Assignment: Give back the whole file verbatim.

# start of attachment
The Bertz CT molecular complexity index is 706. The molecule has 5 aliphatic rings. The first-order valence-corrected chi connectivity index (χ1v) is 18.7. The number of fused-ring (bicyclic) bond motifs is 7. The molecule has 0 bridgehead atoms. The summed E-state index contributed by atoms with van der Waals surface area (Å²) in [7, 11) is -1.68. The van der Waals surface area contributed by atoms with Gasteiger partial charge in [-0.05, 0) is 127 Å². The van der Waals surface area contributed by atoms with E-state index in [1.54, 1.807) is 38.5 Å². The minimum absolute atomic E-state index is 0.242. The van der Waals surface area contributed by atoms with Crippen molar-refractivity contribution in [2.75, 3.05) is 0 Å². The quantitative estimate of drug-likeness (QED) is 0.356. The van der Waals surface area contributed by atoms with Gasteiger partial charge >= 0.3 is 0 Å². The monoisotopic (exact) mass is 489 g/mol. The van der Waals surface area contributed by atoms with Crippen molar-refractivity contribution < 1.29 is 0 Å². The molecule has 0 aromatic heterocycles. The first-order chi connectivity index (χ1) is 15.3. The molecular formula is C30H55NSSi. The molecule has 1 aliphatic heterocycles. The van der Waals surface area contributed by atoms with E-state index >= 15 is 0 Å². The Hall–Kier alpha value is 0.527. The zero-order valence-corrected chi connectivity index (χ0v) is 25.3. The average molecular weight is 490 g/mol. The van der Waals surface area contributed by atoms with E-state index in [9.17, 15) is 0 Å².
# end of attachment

The Bertz CT molecular complexity index is 706. The molecule has 5 aliphatic rings. The first-order valence-corrected chi connectivity index (χ1v) is 18.7. The number of fused-ring (bicyclic) bond motifs is 7. The molecule has 0 bridgehead atoms. The summed E-state index contributed by atoms with van der Waals surface area (Å²) in [7, 11) is -1.68. The van der Waals surface area contributed by atoms with Gasteiger partial charge in [-0.05, 0) is 127 Å². The van der Waals surface area contributed by atoms with E-state index in [1.54, 1.807) is 38.5 Å². The minimum absolute atomic E-state index is 0.242. The van der Waals surface area contributed by atoms with Crippen molar-refractivity contribution in [2.75, 3.05) is 0 Å². The quantitative estimate of drug-likeness (QED) is 0.356. The van der Waals surface area contributed by atoms with Gasteiger partial charge >= 0.3 is 0 Å². The monoisotopic (exact) mass is 489 g/mol. The van der Waals surface area contributed by atoms with Crippen molar-refractivity contribution < 1.29 is 0 Å². The molecule has 0 aromatic heterocycles. The first-order chi connectivity index (χ1) is 15.3. The molecular formula is C30H55NSSi. The molecule has 1 aliphatic heterocycles. The van der Waals surface area contributed by atoms with E-state index >= 15 is 0 Å². The Hall–Kier alpha value is 0.527. The zero-order valence-corrected chi connectivity index (χ0v) is 25.3. The average molecular weight is 490 g/mol. The van der Waals surface area contributed by atoms with E-state index in [9.17, 15) is 0 Å².